Binga Is Beautiful, But The Roads!
It is a long bumpy ride into one of Zimbabwe’s most beautiful but often forgotten places.
Tucked away in Matabeleland North, Binga one of the most arid regions in Zimbabwe is the home of the BaTonga people whose relatives can be found on the other side of the Zambezi.
It was set up in the late 1950’s to re-house those whose homes were flooded when the country’s Lake Kariba was built and filled but it’s been marginalised since independence in1980 with few schools and fewer health centers.
But getting to see the beautiful BaTonga land is a tedious journey.
The curves on the mountainous roads that leads to Siachlaba village would fool any visitor that the 100km stretch is all there is to see.
There is a rough ride ahead.
Any driver would dread treading this pothole-ridden path, punctuated with remnants of a tarred road, fast disappearing and turning into a dusty road.
As we approached, Siachlaba about 80km from Binga centre, the treacherous ride begins.
Reducing speed is the only way to survival on the curved road and it is like a metaphorical gun pointed at the driver;” reduce the speed.”
Along the way, one cannot fail to appreciate the warm faces of the BaTonga people going about their business in the scorching sun.
Craftsmen selling the popular BaTonga chairs, kitchen wares and other artifacts greet us with warmness as we asked for directions to Binna Trencia’s shop the woman we had gone to visit.
They quickly pointed to her shop, which is quite well-known there.
Once we were done talking to her, the tedious journey continued.
The journey punctuated with a bit Oliver Mtukudzi’s music was now nearing the end, but exactly how far where we from Binga centre.
“Another 70 km,” a colleague said.
70km on this raggedy road would take us another hour or so, we grumbled.
As we approached Binga Centre, the patched road turned into a full blow dusty road, with a tar strip in the middle.
Here elephants often straddled the road.
But it is 9am and the largest inland mammals would be having a drink on the Zambezi. So we trudged on.
Once we got to Binga centre, the road had smoothened, as if to entice the visitor of what lay ahead.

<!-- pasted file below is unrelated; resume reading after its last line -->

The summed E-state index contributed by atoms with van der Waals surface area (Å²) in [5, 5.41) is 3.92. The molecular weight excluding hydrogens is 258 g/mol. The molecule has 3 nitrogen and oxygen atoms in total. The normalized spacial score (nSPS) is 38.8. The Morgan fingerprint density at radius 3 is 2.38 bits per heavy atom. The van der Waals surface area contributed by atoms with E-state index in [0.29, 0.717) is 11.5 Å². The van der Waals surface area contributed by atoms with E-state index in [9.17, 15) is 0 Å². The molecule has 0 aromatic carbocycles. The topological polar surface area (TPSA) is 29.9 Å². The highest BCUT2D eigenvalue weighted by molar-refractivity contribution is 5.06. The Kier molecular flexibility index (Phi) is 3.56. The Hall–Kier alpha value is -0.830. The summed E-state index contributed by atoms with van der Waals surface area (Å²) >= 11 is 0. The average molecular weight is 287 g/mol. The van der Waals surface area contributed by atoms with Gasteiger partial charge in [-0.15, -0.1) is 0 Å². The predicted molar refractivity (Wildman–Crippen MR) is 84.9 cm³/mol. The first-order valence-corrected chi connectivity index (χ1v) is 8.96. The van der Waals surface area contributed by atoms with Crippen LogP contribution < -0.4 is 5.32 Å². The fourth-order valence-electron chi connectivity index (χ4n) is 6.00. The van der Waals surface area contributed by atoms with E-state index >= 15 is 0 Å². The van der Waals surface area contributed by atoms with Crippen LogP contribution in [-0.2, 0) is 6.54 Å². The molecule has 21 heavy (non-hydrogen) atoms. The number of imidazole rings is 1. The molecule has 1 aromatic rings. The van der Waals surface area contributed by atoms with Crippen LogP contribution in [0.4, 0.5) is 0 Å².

A gentle decent downhill is met by a blue reflection of waters in the Zambezi.
One would instantly forget the tedious journey as the lovely landscape meets the eye.
“Is there such a place in Zimbabwe,” we asked ourselves.
We were consumed by the beauty of God’s creation tucked away in a sedentary Binga, a place often called medieval and backward.
As we drew closer to our lodging for the duration of the stay, The Journeys end, one could not fail to notice a crocodile habitat to the left and the hot springs to the right.
“How many people in Zimbabwe know that there is such a place,” I asked myself.
The Zambezi view from my dwellings were breath-taking.
The expansive blue waters that stretch into Zambia, are an absolute beauty to watch.
Lodges around The Journey was all full booked. This meant that indeed people knew about Binga and are indeed visiting.
The day would not end before we could visit the sand beach, which is about 20km from our lodgings.
Nothing fancy, just therapeutic sand dunes, a potential tourist attraction.
Zimbabwe is a landlocked country, and this is its first beach.
Most remarkable is how a group of youths in Binga helped market the place a few years ago and now the Zimbabwe Tourism Authority (ZTA) is working on improving the beach.
As we headed of out of Binga, again through the patched road, we were met by several visitors looking to spend the weekend.
Binga is indeed a diamond in the rough, with potential of becoming a tourism hub. ‘
The warm of the BaTonga is enough to attract anyone to stay longer.
But government should be deliberate about marketing Binga, as well as making it accessible to tourists.
A one-of-a-kind sandy beach, warm weather and wildlife are touted as major attractions, but residents feel not enough is being done to put these tourist features on the world map.
Creating a good road network is the first step towards making Binga a prime destination for visitors.
“In the last three years, we have done a lot to bring Binga to the fore. But not enough is being done. There is no development being done, mainly with regards to roads,” ZTA head of communication, Godfrey Koti says.
He however admitted that:” We have a 100% occupancy rate in Binga, which means we have reached people’s ears.”
Binga is a great holiday destination but the roads!